[bc-gnso] RE: Report from NTIA-USPTO meeting with Industry, September 5, 2012

Phil Corwin psc at vlaw-dc.com
Mon Sep 10 16:11:26 UTC 2012

Just to clarify in regard to this portion of the report:

"Phil Corwin (ICA) said that TM Claims Notices could scare some potential registrants so they won't buy the name.   If the warning extends to (TM+generic terms) it could suppress demand for names in new domains and "impair the success" of the TLD expansion."

ICA does not have a position on the expansion of terms eligible for registration in the TMC, and thus to generate warnings of potential  infringement to individuals attempting to register a "TM + any generic term from the brand's description of goods and services" as characterized by Kristina Rosette. That is a fairly narrow expansion of the current exact match rule and I can run it past my members - although it should be recognized that there are many situations where someone other than the TM holder could register a domain consisting of that combination without any bad faith registration and use. Also, while I didn't raise it at the DOC meeting, the TMC implementation group has established rather high standards for the TMs that can entered into the database and any discussion of broadening eligibility to combinations with related goods and services has to consider whether that undermines those standards.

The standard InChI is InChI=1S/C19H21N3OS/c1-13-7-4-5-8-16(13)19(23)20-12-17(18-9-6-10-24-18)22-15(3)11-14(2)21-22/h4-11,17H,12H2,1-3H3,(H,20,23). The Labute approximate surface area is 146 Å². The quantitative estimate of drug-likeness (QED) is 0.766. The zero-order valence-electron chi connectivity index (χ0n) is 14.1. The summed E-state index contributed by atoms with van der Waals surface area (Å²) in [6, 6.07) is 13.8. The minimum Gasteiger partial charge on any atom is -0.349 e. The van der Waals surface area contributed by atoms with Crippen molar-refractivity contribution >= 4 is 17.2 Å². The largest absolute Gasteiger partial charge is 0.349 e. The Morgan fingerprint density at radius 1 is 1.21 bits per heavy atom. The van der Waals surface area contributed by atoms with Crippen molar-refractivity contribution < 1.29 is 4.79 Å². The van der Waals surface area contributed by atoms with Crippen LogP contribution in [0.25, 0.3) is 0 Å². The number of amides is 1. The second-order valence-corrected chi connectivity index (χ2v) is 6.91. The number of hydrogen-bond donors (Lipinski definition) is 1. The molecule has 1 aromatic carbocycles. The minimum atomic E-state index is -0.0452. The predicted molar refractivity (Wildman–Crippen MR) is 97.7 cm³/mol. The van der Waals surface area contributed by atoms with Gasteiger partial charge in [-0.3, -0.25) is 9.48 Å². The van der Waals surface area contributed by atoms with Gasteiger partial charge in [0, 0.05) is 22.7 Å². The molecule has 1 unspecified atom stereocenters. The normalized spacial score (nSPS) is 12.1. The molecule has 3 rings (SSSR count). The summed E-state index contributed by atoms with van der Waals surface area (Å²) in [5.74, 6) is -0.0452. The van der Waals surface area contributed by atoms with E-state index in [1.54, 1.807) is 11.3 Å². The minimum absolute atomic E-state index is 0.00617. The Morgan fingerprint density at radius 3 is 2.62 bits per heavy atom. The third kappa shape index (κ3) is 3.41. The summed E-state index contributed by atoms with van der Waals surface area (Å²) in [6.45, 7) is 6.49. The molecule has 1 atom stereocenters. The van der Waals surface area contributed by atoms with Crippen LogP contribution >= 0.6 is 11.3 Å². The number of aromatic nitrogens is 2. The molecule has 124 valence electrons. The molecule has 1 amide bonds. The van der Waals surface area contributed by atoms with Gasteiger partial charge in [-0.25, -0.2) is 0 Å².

My verbal comment actually went to the suggestion that TM owners be permitted to use "name spinners" and to register hundreds or even thousands of terms in the TMC database related to a single TM. That goes way beyond the current policy, and it would likely generate lots of erroneous warnings to potential registrants seeking to register creative names for their web-based enterprises with absolutely no intent to infringe on the TM. Most potential registrants aren't sophisticated about TM law and aren't likely to spend $ on legal advice just to register a domain - so if they get repeated warnings of potential infringement as they attempt to register a variety of related domains they may just pull back from the transaction and fall back to an incumbent gTLD that isn't covered by the TMC.

Philip S. Corwin, Founding Principal
Virtualaw LLC
1155 F Street, NW
Suite 1050
Washington, DC 20004

Twitter: @VlawDC

"Luck is the residue of design" -- Branch Rickey

From: owner-bc-gnso at icann.org [mailto:owner-bc-gnso at icann.org] On Behalf Of Steve DelBianco
Sent: Monday, September 10, 2012 10:50 AM
To: bc-gnso at icann.org
Subject: [bc-gnso] Report from NTIA-USPTO meeting with Industry, September 5, 2012

Here's my report from the 5-Sep meeting at US Commerce Department.

The Commerce Dept hosted a meeting on 5-Sep to discuss recommendations from the June-2012 "Brand Summit" for improving the existing Rights Protection Mechanisms (RPMs).

Attending were many brands, their trade associations, and law firms.  Marilyn Cade, Steve DelBianco, and Phil Corwin attended from the BC, and Susan Kawaguchi was on the phone.

Larry Strickling and David Kappos  (Director, USPTO) ran the meeting, though David ran all the Q&A with RPMs.

Laura Covington of Yahoo described the purpose of their "Brand Summit" -- to get a "unified voice" on TM concerns.

Brian Winterfeldt ran thru the RPMs in the attached letter.